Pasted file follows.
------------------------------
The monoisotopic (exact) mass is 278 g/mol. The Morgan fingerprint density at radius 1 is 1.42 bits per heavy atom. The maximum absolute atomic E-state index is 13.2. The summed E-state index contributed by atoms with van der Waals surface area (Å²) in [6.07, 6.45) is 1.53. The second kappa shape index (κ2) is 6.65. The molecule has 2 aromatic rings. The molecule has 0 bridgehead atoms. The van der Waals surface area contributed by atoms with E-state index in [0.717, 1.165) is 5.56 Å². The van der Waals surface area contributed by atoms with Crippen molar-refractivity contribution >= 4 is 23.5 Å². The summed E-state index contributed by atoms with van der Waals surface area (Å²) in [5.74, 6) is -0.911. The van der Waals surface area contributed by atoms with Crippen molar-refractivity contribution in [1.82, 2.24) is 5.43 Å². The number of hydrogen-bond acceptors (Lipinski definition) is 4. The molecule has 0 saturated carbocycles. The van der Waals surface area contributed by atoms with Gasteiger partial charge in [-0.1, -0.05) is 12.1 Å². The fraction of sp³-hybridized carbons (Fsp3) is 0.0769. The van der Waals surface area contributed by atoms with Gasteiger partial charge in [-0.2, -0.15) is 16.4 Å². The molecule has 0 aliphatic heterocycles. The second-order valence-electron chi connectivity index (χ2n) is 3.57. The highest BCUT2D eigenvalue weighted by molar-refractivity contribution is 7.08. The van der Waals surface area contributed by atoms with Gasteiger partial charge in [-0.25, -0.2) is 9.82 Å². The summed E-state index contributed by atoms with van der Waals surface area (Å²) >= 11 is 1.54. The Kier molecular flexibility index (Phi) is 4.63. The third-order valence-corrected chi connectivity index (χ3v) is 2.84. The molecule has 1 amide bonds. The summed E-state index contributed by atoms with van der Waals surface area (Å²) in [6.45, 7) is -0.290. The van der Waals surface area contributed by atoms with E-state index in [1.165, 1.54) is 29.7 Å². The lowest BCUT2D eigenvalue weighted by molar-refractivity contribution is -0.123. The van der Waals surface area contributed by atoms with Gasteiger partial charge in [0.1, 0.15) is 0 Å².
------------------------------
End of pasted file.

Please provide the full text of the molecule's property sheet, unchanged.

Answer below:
The monoisotopic (exact) mass is 278 g/mol. The Morgan fingerprint density at radius 1 is 1.42 bits per heavy atom. The maximum absolute atomic E-state index is 13.2. The summed E-state index contributed by atoms with van der Waals surface area (Å²) in [6.07, 6.45) is 1.53. The second kappa shape index (κ2) is 6.65. The molecule has 2 aromatic rings. The molecule has 0 bridgehead atoms. The van der Waals surface area contributed by atoms with E-state index in [0.717, 1.165) is 5.56 Å². The van der Waals surface area contributed by atoms with Crippen molar-refractivity contribution >= 4 is 23.5 Å². The summed E-state index contributed by atoms with van der Waals surface area (Å²) in [5.74, 6) is -0.911. The van der Waals surface area contributed by atoms with Crippen molar-refractivity contribution in [1.82, 2.24) is 5.43 Å². The number of hydrogen-bond acceptors (Lipinski definition) is 4. The molecule has 0 saturated carbocycles. The van der Waals surface area contributed by atoms with Gasteiger partial charge in [-0.1, -0.05) is 12.1 Å². The fraction of sp³-hybridized carbons (Fsp3) is 0.0769. The van der Waals surface area contributed by atoms with Gasteiger partial charge in [-0.2, -0.15) is 16.4 Å². The molecule has 0 aliphatic heterocycles. The second-order valence-electron chi connectivity index (χ2n) is 3.57. The highest BCUT2D eigenvalue weighted by molar-refractivity contribution is 7.08. The van der Waals surface area contributed by atoms with Gasteiger partial charge in [-0.25, -0.2) is 9.82 Å². The summed E-state index contributed by atoms with van der Waals surface area (Å²) >= 11 is 1.54. The Kier molecular flexibility index (Phi) is 4.63. The third-order valence-corrected chi connectivity index (χ3v) is 2.84. The molecule has 1 amide bonds. The summed E-state index contributed by atoms with van der Waals surface area (Å²) in [6.45, 7) is -0.290. The van der Waals surface area contributed by atoms with E-state index in [1.165, 1.54) is 29.7 Å². The lowest BCUT2D eigenvalue weighted by molar-refractivity contribution is -0.123. The van der Waals surface area contributed by atoms with Gasteiger partial charge in [0.1, 0.15) is 0 Å².